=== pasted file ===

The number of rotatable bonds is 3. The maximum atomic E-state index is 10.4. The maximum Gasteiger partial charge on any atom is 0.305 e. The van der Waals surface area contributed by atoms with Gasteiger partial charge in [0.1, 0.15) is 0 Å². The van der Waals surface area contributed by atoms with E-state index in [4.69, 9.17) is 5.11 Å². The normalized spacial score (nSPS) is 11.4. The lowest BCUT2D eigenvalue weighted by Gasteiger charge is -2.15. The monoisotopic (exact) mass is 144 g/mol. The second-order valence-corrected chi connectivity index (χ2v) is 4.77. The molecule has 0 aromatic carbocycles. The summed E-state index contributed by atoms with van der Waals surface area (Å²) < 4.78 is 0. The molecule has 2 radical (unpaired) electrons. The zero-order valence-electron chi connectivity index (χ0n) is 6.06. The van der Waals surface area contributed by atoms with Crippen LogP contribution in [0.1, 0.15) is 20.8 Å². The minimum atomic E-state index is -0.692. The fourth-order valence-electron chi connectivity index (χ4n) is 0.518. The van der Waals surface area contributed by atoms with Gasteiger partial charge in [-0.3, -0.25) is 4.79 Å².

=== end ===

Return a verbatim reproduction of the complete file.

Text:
The number of rotatable bonds is 3. The maximum atomic E-state index is 10.4. The maximum Gasteiger partial charge on any atom is 0.305 e. The van der Waals surface area contributed by atoms with Gasteiger partial charge in [0.1, 0.15) is 0 Å². The van der Waals surface area contributed by atoms with E-state index in [4.69, 9.17) is 5.11 Å². The normalized spacial score (nSPS) is 11.4. The lowest BCUT2D eigenvalue weighted by Gasteiger charge is -2.15. The monoisotopic (exact) mass is 144 g/mol. The second-order valence-corrected chi connectivity index (χ2v) is 4.77. The molecule has 0 aromatic carbocycles. The summed E-state index contributed by atoms with van der Waals surface area (Å²) < 4.78 is 0. The molecule has 2 radical (unpaired) electrons. The zero-order valence-electron chi connectivity index (χ0n) is 6.06. The van der Waals surface area contributed by atoms with Crippen LogP contribution in [0.1, 0.15) is 20.8 Å². The minimum atomic E-state index is -0.692. The fourth-order valence-electron chi connectivity index (χ4n) is 0.518. The van der Waals surface area contributed by atoms with Gasteiger partial charge in [-0.3, -0.25) is 4.79 Å².